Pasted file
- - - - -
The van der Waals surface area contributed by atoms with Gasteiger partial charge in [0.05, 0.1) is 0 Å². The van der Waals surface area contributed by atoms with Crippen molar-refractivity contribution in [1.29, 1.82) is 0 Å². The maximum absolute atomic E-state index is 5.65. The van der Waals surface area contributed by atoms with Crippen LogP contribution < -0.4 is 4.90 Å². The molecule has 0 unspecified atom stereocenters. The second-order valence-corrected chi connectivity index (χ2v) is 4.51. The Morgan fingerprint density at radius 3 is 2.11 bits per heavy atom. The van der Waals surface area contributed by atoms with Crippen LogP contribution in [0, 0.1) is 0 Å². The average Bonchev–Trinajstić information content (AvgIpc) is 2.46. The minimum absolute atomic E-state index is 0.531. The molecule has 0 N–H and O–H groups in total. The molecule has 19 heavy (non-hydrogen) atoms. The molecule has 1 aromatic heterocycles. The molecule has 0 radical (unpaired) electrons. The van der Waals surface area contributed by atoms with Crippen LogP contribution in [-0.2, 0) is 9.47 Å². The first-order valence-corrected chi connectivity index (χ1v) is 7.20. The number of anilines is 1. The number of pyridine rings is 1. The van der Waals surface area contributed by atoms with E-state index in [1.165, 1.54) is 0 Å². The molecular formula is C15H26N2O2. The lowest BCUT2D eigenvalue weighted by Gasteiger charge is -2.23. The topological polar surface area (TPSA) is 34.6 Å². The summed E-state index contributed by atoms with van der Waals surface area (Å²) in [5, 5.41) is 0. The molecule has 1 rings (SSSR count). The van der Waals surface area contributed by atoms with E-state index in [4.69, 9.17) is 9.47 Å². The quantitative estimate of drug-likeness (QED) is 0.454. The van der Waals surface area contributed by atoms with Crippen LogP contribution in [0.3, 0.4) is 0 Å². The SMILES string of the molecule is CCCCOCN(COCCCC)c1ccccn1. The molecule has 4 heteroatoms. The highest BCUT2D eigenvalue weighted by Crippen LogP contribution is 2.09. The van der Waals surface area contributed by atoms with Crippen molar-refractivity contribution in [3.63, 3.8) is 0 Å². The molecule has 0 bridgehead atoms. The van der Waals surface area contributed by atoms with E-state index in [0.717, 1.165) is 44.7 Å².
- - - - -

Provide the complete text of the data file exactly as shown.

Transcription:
The van der Waals surface area contributed by atoms with Gasteiger partial charge in [0.05, 0.1) is 0 Å². The van der Waals surface area contributed by atoms with Crippen molar-refractivity contribution in [1.29, 1.82) is 0 Å². The maximum absolute atomic E-state index is 5.65. The van der Waals surface area contributed by atoms with Crippen LogP contribution < -0.4 is 4.90 Å². The molecule has 0 unspecified atom stereocenters. The second-order valence-corrected chi connectivity index (χ2v) is 4.51. The Morgan fingerprint density at radius 3 is 2.11 bits per heavy atom. The van der Waals surface area contributed by atoms with Crippen LogP contribution in [0, 0.1) is 0 Å². The average Bonchev–Trinajstić information content (AvgIpc) is 2.46. The minimum absolute atomic E-state index is 0.531. The molecule has 0 N–H and O–H groups in total. The molecule has 19 heavy (non-hydrogen) atoms. The molecule has 1 aromatic heterocycles. The molecule has 0 radical (unpaired) electrons. The van der Waals surface area contributed by atoms with Crippen LogP contribution in [-0.2, 0) is 9.47 Å². The first-order valence-corrected chi connectivity index (χ1v) is 7.20. The number of anilines is 1. The number of pyridine rings is 1. The van der Waals surface area contributed by atoms with E-state index in [1.165, 1.54) is 0 Å². The molecular formula is C15H26N2O2. The lowest BCUT2D eigenvalue weighted by Gasteiger charge is -2.23. The topological polar surface area (TPSA) is 34.6 Å². The summed E-state index contributed by atoms with van der Waals surface area (Å²) in [5, 5.41) is 0. The molecule has 1 rings (SSSR count). The van der Waals surface area contributed by atoms with E-state index in [4.69, 9.17) is 9.47 Å². The quantitative estimate of drug-likeness (QED) is 0.454. The van der Waals surface area contributed by atoms with Crippen LogP contribution in [0.3, 0.4) is 0 Å². The SMILES string of the molecule is CCCCOCN(COCCCC)c1ccccn1. The molecule has 4 heteroatoms. The highest BCUT2D eigenvalue weighted by Crippen LogP contribution is 2.09. The van der Waals surface area contributed by atoms with Crippen molar-refractivity contribution in [3.63, 3.8) is 0 Å². The molecule has 0 bridgehead atoms. The van der Waals surface area contributed by atoms with E-state index in [0.717, 1.165) is 44.7 Å².